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We must feed the starving refugees

Imagine if all the people in Ohio, New York, Pennsylvania and Michigan were forced to leave their homes. What if conflict displaced this entire population? It would be a gigantic humanitarian nightmare.

A Syrian refugee mother and child rest after crossing the border into Jordan.

Well, that is how many people worldwide, roughly 51 million, who have been forcibly displaced. This is the highest figure since the end of World War II.

Wars in Syria, South Sudan and Central African Republic have dramatically escalated the numbers of refugees. As 2014 unfolds, things are not getting any better. Conflict in Iraq is displacing hundreds of thousands more people.

Every one of those numbers is a tragic story. A story of fear, hunger, loss of livelihoods and belongings. It is a child who instead of playing and going to school is fleeing for survival. That child will be scarred for life from being in a war zone.

The relief of war-stricken peoples needs to be a top foreign policy priority. Our Congress will have to respond accordingly in their budget decisions. The International Disaster Assistance Program (IDA) and Food for Peace come to mind. Both these US. government initiatives fund hunger relief and non-food emergency supplies.

The UN World Food Programme (WFP), the largest hunger relief organization, receives funding from both programs. However, the current war emergencies are so huge the WFP needs far more resources. Rations have already been reduced for at least 800,000 refugees in Africa. WFP simply does not have enough money to feed them. How do you explain this to a starving child when so much of the world has an abundance of food?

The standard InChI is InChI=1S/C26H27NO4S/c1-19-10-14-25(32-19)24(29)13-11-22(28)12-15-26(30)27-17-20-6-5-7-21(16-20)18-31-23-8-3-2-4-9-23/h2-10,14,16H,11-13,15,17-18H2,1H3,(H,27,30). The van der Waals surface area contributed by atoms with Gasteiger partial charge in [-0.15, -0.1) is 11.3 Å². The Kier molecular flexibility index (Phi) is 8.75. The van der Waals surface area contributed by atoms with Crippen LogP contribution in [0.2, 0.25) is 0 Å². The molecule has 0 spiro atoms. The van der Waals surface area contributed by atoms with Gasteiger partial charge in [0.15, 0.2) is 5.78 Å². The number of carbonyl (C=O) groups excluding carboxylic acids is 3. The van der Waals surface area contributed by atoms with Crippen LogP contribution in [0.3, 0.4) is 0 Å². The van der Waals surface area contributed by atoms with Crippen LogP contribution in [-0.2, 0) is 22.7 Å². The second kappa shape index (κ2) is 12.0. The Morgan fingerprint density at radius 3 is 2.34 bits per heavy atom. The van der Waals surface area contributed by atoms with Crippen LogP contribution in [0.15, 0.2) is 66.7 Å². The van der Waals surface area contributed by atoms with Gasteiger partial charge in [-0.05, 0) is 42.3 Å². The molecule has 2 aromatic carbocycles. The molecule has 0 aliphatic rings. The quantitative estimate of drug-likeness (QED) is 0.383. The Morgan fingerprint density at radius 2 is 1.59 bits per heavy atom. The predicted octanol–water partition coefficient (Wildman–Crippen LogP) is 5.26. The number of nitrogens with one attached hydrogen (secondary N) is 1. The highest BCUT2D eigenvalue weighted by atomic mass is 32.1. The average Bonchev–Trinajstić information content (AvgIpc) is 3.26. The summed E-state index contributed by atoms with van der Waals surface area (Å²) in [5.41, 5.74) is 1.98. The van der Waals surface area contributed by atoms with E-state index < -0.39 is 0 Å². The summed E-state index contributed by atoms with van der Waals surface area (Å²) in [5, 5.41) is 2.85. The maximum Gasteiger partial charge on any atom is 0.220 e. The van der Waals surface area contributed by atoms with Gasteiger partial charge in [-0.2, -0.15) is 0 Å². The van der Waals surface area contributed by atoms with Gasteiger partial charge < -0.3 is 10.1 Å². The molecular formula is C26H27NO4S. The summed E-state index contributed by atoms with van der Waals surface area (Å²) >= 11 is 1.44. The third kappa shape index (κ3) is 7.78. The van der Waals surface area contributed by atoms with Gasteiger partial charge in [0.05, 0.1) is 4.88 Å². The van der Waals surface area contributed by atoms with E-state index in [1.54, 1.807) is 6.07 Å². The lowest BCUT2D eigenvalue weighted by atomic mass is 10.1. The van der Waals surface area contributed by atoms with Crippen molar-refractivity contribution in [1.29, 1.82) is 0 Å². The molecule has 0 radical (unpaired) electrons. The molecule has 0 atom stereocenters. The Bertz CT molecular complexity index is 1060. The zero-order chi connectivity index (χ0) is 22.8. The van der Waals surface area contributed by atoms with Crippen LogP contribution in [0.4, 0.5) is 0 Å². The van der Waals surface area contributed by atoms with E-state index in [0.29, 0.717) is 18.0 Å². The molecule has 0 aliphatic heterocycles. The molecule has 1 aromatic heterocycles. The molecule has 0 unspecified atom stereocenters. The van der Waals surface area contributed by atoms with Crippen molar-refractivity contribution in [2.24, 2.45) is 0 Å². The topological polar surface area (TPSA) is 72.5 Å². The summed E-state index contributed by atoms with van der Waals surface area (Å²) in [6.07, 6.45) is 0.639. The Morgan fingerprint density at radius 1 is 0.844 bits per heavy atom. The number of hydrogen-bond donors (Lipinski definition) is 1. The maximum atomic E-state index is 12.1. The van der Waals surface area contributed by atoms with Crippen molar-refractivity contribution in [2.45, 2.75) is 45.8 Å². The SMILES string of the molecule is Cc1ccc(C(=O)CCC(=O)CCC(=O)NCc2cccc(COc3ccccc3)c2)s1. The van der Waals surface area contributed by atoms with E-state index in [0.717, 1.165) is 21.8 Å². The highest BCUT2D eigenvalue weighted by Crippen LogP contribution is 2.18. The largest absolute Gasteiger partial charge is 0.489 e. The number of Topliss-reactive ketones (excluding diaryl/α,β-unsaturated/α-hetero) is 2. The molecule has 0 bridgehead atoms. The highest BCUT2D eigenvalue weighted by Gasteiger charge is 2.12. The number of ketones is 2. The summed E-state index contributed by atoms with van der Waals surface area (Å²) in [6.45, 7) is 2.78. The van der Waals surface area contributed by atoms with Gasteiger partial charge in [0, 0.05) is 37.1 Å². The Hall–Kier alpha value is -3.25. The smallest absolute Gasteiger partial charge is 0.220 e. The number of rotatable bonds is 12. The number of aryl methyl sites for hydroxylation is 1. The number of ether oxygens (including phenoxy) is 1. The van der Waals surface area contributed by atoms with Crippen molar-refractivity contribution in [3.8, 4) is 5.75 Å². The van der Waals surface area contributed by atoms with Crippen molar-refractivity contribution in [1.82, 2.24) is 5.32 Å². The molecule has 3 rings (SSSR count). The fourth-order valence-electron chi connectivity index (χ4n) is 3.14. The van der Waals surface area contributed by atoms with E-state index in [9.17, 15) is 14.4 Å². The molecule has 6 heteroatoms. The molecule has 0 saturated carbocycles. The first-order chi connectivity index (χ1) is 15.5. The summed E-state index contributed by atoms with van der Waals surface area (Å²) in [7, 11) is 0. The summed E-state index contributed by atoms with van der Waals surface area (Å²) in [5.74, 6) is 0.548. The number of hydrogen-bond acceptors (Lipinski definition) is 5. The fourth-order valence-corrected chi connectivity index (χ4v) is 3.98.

Catholic Relief Services (CRS) is another agency that receives funding from these U.S. government programs. The IDA was able to provide CRS quick funding to provide tents and other supplies to typhoon victims in the Philippines. Support from IDA and Food for Peace, along with its donor base, allows CRS to do amazing relief work in areas stricken by conflict or natural disasters. We need to ensure this continues at this time of war and suffering around the world.

UNICEF, the children's agency of the UN, receives both Food for Peace and IDA funding. They are on the front lines of treating child malnutrition and illness in the war zones. They depend on voluntary donations but are struggling to keep up with the humanitarian disasters.

Bread for the World, an advocacy group, suggests that Congress will need to pass a supplemental bill this summer to boost humanitarian aid funding. The conflicts around the globe are getting bigger by the day. We cannot lose generations of children because we were too slow to respond with basic necessities.

Clearly we need to increase our international disaster relief resources. The United States can start by boosting money for both the IDA and Food for Peace programs.

We can come through because we have done it before. Our response to the suffering caused by both World War I and II fed, clothed and healed those in need. It is our humanitarian tradition.

Originally published at the Cincinnati Enquirer.

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